Domino liver transplantation is a method used to increase the number of liver grafts available for orthotopic liver transplantation (OLT). Reports indicate that livers from patients with metabolic liver disease can be safely transplanted into select recipients if the donor's defect and the recipient's metabolic needs are carefully considered. The liver of patients with many types of metabolic liver disease is morphologically and biochemically normal, except for the mutation that characterizes that disease. Other biochemical functions normally performed by the liver are present and presumably "normal" in these hepatocytes. Hepatocytes were isolated from the liver of 35 organ donors and 35 liver tissues taken at OLT from patients with liver disease were analyzed for 9 different measures of viability and function. The data indicate that cells isolated from some diseased livers performed as well or better than those isolated from organ donors with respect to viability, cell yield, plating efficiency and in assays of liver function, including drug metabolism, conjugation reactions and ammonia metabolism. Cells from metabolic diseased livers rapidly and efficiently repopulated a mouse liver upon transplantation.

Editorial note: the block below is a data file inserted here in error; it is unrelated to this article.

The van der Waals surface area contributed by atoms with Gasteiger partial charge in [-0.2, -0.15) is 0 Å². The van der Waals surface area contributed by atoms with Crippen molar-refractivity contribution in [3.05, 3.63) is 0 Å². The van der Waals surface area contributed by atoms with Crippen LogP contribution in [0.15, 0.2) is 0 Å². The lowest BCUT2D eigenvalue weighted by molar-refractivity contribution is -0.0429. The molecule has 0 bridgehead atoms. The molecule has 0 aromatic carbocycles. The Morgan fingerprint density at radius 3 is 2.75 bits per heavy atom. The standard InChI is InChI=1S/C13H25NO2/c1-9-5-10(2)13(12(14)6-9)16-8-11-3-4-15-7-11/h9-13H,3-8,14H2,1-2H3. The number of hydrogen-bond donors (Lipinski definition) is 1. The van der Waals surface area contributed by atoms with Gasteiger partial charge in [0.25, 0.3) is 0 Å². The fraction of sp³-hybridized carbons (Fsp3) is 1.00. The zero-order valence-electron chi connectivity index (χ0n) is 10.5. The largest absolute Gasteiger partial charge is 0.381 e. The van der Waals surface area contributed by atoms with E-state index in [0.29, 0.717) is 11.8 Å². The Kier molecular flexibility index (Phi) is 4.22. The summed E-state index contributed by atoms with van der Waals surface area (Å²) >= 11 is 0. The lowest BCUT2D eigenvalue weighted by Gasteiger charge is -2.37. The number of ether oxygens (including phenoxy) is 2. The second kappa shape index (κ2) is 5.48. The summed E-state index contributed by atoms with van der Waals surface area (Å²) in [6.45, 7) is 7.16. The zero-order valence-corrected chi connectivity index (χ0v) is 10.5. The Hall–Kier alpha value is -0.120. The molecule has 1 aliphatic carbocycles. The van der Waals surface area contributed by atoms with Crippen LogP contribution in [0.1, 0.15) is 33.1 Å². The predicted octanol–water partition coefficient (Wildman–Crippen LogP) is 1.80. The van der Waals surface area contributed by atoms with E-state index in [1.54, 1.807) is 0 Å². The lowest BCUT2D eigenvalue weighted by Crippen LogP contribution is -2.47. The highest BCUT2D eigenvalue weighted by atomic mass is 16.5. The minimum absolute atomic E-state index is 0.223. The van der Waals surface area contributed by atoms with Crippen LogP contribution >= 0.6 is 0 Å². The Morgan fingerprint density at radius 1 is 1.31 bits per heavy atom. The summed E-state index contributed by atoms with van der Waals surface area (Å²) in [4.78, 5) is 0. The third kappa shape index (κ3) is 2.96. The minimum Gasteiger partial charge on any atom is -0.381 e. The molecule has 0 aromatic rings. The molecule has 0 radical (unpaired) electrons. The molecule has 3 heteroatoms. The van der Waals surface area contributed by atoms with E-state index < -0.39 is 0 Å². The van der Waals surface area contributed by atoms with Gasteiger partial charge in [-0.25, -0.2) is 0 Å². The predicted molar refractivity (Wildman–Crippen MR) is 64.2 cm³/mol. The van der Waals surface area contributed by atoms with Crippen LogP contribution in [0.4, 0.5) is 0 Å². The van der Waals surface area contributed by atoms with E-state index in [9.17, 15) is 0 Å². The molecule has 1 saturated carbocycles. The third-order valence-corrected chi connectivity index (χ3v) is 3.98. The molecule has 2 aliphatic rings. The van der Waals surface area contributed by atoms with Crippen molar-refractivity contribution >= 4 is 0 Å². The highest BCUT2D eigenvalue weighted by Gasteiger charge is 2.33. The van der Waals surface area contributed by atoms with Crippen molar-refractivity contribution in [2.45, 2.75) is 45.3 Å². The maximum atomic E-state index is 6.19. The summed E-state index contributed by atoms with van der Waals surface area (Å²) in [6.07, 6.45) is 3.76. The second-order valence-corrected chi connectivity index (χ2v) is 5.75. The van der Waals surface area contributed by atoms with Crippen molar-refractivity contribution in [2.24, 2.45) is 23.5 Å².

Conclusions: As with domino liver transplantation, domino cell transplantation deserves consideration as method to extend the pool of available organs and cells for transplantation.
Copyright © 2013 Elsevier B.V. All rights reserved.